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Do You Automatically Get Pain and Suffering From a Car Accident?

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Filed under Automotive, Automotive Help, Editorial

Everyone who is injured in a car accident will suffer and have a certain amount of pain. Your pain may be severe or mild. However, our economic suffering may be severe even if you aren’t injured that badly. Insurance should pay for your medical bills and damages to your vehicle.  Certain circumstances must exist for you to get a significant amount of money.

Do you live in a fault or no-fault state?

The United States has two basic insurance laws; fault and no-fault. In a no-fault state, a person’s own insurance company will pay their bills. In a fault state, the person who is responsible for the accident will pay its associated costs.

California is a pure comparative fault state. this means that you can recover money from the other driver’s Insurance unless you are 100% responsible for an accident. This is fairly unusual as in most states, you would not collect damages if you were more than 50% responsible for the accident.

Most no-fault states will not take pain and suffering into account. However, just because California is a fault state does not mean you will automatically get pain and suffering compensation. The state can be more conservative when it comes to pain and suffering.

What constitutes pain and suffering?

Pain and suffering is a legal term that refers to the emotional stress that physical injury and economic loss can cause. If a person lost the use of their legs in a car accident, they would be compensated for the emotional pain that being a paraplegic would cause. The loss of their quality of life would also be taken into consideration.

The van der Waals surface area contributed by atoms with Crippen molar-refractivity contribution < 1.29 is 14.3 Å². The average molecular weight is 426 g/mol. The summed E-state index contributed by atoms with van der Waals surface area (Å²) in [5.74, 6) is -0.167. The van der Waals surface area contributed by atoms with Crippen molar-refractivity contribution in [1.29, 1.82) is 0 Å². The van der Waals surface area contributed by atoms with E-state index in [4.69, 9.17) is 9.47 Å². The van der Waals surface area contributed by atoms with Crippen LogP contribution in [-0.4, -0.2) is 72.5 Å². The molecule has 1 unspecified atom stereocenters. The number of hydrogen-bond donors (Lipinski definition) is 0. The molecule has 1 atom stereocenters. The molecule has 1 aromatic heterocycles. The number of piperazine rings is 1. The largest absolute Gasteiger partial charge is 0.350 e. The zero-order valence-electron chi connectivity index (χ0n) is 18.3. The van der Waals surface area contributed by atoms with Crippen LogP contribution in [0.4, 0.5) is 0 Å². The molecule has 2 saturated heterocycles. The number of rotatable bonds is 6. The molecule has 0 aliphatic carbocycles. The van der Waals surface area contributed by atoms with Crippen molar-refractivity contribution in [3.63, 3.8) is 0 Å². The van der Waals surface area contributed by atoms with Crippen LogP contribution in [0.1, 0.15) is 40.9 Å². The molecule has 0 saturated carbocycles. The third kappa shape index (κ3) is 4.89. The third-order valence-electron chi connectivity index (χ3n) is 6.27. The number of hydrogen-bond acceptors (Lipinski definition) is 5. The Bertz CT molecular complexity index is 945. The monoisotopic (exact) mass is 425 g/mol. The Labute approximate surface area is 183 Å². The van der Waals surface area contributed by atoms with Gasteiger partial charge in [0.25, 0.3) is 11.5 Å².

How Pain and Suffering Damages Are Calculated

There is no set way to determine the amount of pain and suffering caused by an accident. The insurance company will take into consideration how long a person’s injuries last and the severity of them.

Some insurance companies may use a multiplier system to determine the amount of pain and suffering compensation you will receive. They will rate your pain and suffering on a scale of 1 to 5. They will then multiply your total amount of medical bills by that number. For example, if your bills were $2,000, and you have a pain and suffering rating of 2, you would get $4,000 for pain and suffering.

Other insurance companies may use a per diem method for calculating pain and suffering. This method involves using a person’s hourly salary to determine how much money they will get. The adjuster will try to establish how many actual hours of pain and suffering you have experienced. They will then compensate you for that amount of time at your normal salary. If you have 40 hours of pain and suffering and you make $20 an hour, you would be awarded $800 for pain and suffering.

A professional car accident attorney can assist you in getting damages for your property, compensation for your bills, and money for your pain and suffering. They will have years of experience in negotiating with insurance companies.

Having an accident is always a horrible experience but the right amount of compensation can help to ease the blow.


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